Rail workshop redundancy process under fire

By Eileen Goodwin, Matthew Haggart

KiwiRail chief executive Jim Quinn has defended the way Dunedin rail worker redundancies have been handled. Photo / Natalie Slade
KiwiRail chief executive Jim Quinn has defended the way Dunedin rail worker redundancies have been handled. Photo / Natalie Slade

A Rail and Maritime Transport Union delegate at Dunedin's Hillside railway workshops has likened workers being told they had lost their job yesterday to "plucking sheep out of a herd".

Dave Kearns said workers were told the bad news late yesterday afternoon, just hours after the interviews were finished.

KiwiRail is cutting 44 jobs from the 172-strong workforce at Hillside as part of a nationwide downsizing of its rail maintenance and manufacturing engineering operations. Of the 44 jobs, 18 were forced redundancies.

Kearns said managers had visibly shoulder-tapped unsuccessful candidates to draw them away to break the news.

Others were left to "put two and two together" that they had held on to their jobs.

The process was handled extremely poorly, Kearns said.

Kearns retained his own job, as a mechanical engineer.

Union organiser John Kerr said yesterday was "confusing" for workers, with the news being delivered when some people had left for the day.

Mechanical engineer Richard Huband (38), who has worked at KiwiRail for three years, criticised the "generic" letter he received that got his name wrong.

While addressed correctly at the top, the letter then starts: "Dear Peter".

Huband said that having grown up in Mosgiel, he wanted to stay in Dunedin, but he felt bleak about the city's future as a centre of engineering.

Wayne White (59), a mechanical engineer at Hillside for eight years, said he was interviewed over the phone at 11am yesterday, because he was recovering from a serious illness.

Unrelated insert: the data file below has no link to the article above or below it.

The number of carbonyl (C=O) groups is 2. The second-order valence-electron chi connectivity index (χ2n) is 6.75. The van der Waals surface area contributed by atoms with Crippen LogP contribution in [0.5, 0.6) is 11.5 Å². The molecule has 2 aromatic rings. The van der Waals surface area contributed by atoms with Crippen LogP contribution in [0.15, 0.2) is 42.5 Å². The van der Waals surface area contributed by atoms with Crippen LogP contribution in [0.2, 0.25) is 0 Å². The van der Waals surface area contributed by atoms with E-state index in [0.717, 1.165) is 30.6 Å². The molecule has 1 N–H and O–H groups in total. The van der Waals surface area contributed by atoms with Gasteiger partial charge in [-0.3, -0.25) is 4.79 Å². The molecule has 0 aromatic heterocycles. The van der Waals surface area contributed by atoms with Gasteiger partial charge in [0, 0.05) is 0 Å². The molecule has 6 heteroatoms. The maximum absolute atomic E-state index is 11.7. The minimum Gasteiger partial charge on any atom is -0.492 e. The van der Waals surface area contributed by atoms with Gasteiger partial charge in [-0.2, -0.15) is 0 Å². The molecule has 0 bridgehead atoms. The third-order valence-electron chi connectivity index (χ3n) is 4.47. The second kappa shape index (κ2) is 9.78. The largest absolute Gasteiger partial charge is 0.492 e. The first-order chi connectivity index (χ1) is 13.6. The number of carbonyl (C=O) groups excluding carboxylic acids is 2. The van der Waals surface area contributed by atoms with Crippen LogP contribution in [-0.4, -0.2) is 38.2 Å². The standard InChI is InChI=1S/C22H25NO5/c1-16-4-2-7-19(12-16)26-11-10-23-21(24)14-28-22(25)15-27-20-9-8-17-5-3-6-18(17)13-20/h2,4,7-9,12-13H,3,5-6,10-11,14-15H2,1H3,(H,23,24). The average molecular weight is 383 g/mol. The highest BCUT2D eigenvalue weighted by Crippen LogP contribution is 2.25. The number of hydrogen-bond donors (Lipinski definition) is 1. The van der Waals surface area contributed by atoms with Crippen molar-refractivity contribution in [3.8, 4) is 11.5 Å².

He then got the bad news, also over the phone, just before 5pm.

He had had little time to prepare for the interview, he said. At his age, he feared it would not be easy to find another job.

"I'm at the end of my stick. I'm looking at losing my bloody home if I can't find another job."

KiwiRail chief executive Jim Quinn last night defended his management team, saying they carried out the process in a professional manner.

He said he could not comment fully on the specifics of the process until it was complete. However, it was a "poor show" that Huband's letter carried an incorrect name, Quinn said.

Earlier yesterday, Quinn told the Otago Daily Times there had been a "good number of volunteers" seeking redundancy.

"We have to make sure we retain the right people and skills to fit with the work we have ahead," he said.

The union blames KiwiRail's insistence on outsourcing contracts for its rail manufacturing operations to overseas firms behind decision to cut 70 jobs from its national workshops at Hillside and Woburn, in the Hutt Valley.


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